General Care and Maintenance of your Backyard Beehive
Once you’ve installed your colony of bees in their hive in your backyard, you need to care for them. While, to a certain extent, they will look after themselves, there are some seasonal tasks you need to undertake.
Many beekeeping tasks can be divided by the season – this is more weather dependent than date-dependent, though. It’s a good idea to keep a check on your bees, but it must not be overdone as it can be disruptive to their natural activities.
Apiculture, or beekeeping, is a growing trend for the hobby-farmer, producing honey, beeswax, propolis, pollen, and royal jelly. While honey bees don’t tend to generally be aggressive, part of being a beekeeper means investing in and wearing protective clothing. This helps not only keep you safe from stings but also helps keep the bees calm.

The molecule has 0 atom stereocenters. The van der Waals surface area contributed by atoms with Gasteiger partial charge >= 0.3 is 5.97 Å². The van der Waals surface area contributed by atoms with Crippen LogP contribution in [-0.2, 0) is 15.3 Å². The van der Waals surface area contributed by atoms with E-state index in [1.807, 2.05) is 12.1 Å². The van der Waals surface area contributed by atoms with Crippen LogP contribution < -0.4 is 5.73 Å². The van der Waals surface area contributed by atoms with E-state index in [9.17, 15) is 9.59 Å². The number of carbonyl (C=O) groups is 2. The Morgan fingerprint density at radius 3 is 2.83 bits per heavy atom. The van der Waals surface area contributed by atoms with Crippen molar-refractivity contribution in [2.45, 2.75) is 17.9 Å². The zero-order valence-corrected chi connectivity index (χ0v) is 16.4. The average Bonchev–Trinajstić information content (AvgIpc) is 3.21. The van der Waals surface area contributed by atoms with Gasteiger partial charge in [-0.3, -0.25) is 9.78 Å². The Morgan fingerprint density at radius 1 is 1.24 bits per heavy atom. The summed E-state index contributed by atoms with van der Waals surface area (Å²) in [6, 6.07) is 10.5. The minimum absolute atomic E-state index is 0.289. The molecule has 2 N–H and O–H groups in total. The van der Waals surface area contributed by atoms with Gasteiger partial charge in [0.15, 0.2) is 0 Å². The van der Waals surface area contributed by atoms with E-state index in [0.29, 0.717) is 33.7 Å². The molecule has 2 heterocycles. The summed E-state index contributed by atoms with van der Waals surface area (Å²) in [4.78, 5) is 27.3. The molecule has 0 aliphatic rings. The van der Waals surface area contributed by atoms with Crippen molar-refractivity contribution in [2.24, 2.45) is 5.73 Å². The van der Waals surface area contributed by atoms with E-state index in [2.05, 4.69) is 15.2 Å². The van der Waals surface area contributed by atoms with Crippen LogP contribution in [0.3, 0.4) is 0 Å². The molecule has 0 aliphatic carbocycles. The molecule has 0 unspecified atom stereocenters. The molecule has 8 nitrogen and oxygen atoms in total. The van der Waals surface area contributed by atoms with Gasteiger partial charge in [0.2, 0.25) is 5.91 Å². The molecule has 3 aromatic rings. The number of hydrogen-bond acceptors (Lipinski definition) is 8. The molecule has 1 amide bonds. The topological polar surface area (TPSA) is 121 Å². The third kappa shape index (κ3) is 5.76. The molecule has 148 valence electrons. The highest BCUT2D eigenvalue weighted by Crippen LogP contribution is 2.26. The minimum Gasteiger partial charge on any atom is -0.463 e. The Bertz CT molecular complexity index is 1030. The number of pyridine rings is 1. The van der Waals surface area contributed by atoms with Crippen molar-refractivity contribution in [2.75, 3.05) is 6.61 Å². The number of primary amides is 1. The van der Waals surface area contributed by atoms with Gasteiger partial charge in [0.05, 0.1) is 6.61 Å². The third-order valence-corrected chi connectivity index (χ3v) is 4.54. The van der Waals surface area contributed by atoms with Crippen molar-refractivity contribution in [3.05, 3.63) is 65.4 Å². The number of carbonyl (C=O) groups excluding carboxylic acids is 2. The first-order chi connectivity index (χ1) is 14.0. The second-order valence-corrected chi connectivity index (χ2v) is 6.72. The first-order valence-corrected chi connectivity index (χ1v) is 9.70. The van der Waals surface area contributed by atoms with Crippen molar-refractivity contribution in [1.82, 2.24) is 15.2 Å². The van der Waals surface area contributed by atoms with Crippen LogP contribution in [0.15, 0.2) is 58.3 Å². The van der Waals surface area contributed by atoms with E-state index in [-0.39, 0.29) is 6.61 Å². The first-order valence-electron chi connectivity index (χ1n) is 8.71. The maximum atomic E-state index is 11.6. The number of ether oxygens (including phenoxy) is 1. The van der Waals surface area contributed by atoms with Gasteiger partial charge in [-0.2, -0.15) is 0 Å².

Why are my Bees on the outside of the hive? This is a question we often hear from novice backyard beekeepers. Is something wrong? Do the bees not like their hive?
In fact, it is called bearding and it is a normal, natural bee behavior that indicates a healthy hive and healthy bees. When you know your bees are bearding and not swarming you need to do nothing but let them go about their business.
Bee smokers are an essential tool for beekeepers to help calm honeybees and make them less aggressive. Bees have a natural instinct to protect their hive and will send signals to other bees that the hive is under attack. Smoke acts as a natural pacifier for bees and causes them to not feel threatened when someone approaches the hive. The benefit of using smoke is that it is completely harmless to bees.